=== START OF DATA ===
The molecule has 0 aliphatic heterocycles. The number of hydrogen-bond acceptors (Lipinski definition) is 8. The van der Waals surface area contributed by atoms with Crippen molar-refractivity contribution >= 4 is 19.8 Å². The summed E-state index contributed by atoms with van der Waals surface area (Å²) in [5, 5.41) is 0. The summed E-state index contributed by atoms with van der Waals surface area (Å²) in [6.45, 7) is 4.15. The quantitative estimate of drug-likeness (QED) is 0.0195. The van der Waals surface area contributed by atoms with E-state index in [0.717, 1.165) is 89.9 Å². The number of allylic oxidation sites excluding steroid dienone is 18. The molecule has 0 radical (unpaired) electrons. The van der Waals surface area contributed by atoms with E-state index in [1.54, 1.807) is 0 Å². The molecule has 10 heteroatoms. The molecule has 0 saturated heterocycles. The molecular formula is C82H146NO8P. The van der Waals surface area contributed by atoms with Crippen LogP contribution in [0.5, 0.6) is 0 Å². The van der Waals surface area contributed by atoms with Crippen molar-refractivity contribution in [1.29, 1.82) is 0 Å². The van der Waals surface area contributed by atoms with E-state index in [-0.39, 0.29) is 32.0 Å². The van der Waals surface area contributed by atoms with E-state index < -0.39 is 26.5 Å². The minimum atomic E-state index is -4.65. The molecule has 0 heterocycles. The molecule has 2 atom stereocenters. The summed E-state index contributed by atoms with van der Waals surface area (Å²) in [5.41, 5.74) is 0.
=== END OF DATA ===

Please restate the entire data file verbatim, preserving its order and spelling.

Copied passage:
The molecule has 0 aliphatic heterocycles. The number of hydrogen-bond acceptors (Lipinski definition) is 8. The van der Waals surface area contributed by atoms with Crippen molar-refractivity contribution >= 4 is 19.8 Å². The summed E-state index contributed by atoms with van der Waals surface area (Å²) in [5, 5.41) is 0. The summed E-state index contributed by atoms with van der Waals surface area (Å²) in [6.45, 7) is 4.15. The quantitative estimate of drug-likeness (QED) is 0.0195. The van der Waals surface area contributed by atoms with E-state index in [0.717, 1.165) is 89.9 Å². The number of allylic oxidation sites excluding steroid dienone is 18. The molecule has 0 radical (unpaired) electrons. The van der Waals surface area contributed by atoms with E-state index in [1.54, 1.807) is 0 Å². The molecule has 10 heteroatoms. The molecule has 0 saturated heterocycles. The molecular formula is C82H146NO8P. The van der Waals surface area contributed by atoms with Crippen LogP contribution in [0.5, 0.6) is 0 Å². The van der Waals surface area contributed by atoms with Crippen molar-refractivity contribution in [1.29, 1.82) is 0 Å². The van der Waals surface area contributed by atoms with E-state index in [-0.39, 0.29) is 32.0 Å². The van der Waals surface area contributed by atoms with E-state index < -0.39 is 26.5 Å². The minimum atomic E-state index is -4.65. The molecule has 0 heterocycles. The molecule has 2 atom stereocenters. The summed E-state index contributed by atoms with van der Waals surface area (Å²) in [5.41, 5.74) is 0.